“Have but patience, a little patience: our dear father’s life may be longer than our fears presage; my house, should I be mistress of one, will ever be open to receive [35] you: our brother, who loves his sisters, is daily expected in England; your attractions, your accomplishments, your powers of captivation, may draw to you other suiters, better fitted by age and character to give you a taste for higher, more endearing sources of happiness.”

         “I understand you: but as the French say, chacun a son gout![1] Now I never was in love with any thing but my own pretty person, and the last new fashion: I am too vain and too volatile to find happiness in a passion so serious as love. The more substantial, and more varied gratifications which fortune can give, are better suited to my tastes and capacities.”

         “You do yourself wrong; you are capable, and you will feel it, I fear, too late, of better things. How much to be deplored is that talent for the arts, for the cultivation of which in the metropolis our dear father was prevailed upon to allow of your so frequent [36] and long visits to Mrs. Percy. Yet, we had hopes that your superior intellect would not thus have been perverted and subjugated.”

         “It was my destiny, dear girl; and to repine would be vain. But, let me ask, whether, with your enlarged understanding and liberal principles, it is quite philosophical and fair, to insist on others seeing through your own medium? Whether the difference in our characters and tastes has its source in nature or in accident, in organization or in circumstance, I am not sufficiently profound to determine: but, certain it is, that difference is real and great. Love and a cottage would, in less than six months, kill me with ennui: the world is my passion, and the theatre upon which I am decided, if in my power, to exhibit myself and my pretensions.”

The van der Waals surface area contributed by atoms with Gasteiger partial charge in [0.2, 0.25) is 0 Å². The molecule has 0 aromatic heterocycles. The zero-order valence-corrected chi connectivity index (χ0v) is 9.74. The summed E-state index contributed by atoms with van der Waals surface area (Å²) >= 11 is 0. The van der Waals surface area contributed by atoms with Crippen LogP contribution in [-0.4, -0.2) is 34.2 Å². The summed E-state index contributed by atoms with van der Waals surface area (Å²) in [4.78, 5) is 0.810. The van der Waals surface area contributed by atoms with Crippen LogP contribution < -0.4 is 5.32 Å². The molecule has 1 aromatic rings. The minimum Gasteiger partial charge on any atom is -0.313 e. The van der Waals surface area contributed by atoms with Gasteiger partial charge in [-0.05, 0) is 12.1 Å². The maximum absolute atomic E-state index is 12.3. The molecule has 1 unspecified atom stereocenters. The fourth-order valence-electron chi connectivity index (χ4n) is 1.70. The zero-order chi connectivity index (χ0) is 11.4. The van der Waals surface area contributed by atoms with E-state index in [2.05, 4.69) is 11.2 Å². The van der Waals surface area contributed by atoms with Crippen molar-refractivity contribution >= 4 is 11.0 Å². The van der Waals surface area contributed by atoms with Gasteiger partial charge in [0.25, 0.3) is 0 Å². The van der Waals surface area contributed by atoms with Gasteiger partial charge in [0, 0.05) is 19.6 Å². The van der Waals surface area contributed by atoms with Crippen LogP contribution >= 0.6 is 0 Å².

And to discover, when the discovery is too late to be availing, the heartless, unsatisfactory [37] nature of the passion to which you sacrifice. It has been well and truly observed, that fools only are ever made happy by vanity. — And it is a fool’s paradise to which the highly gifted Charlotte aspires.”

         “Your description, my dear, severely as it bears upon the foibles of your poor little sister, would, I shrewdly suspect, be found not inapplicable to other passions besides this universal one of vanity.”

         “Yes; to every mere passion, I allow, upon which duties and high duties, cannot be engrafted. Passions are the winds only by which the bark of life is wafted; it is the helm of reason that must safely direct its course.”

         “A very pretty metaphor, to which some years hence I will pay more attention; but, really, my little vessel, at present, floats so smoothly on the summer sea, which [38] dimples and ripples and sparkles so prettily around it, while the light zephyrs of this same vanity fill and swell its gay streamers and silken sails, that I cannot but indulge the delightful placidity which its undulating motion produces.”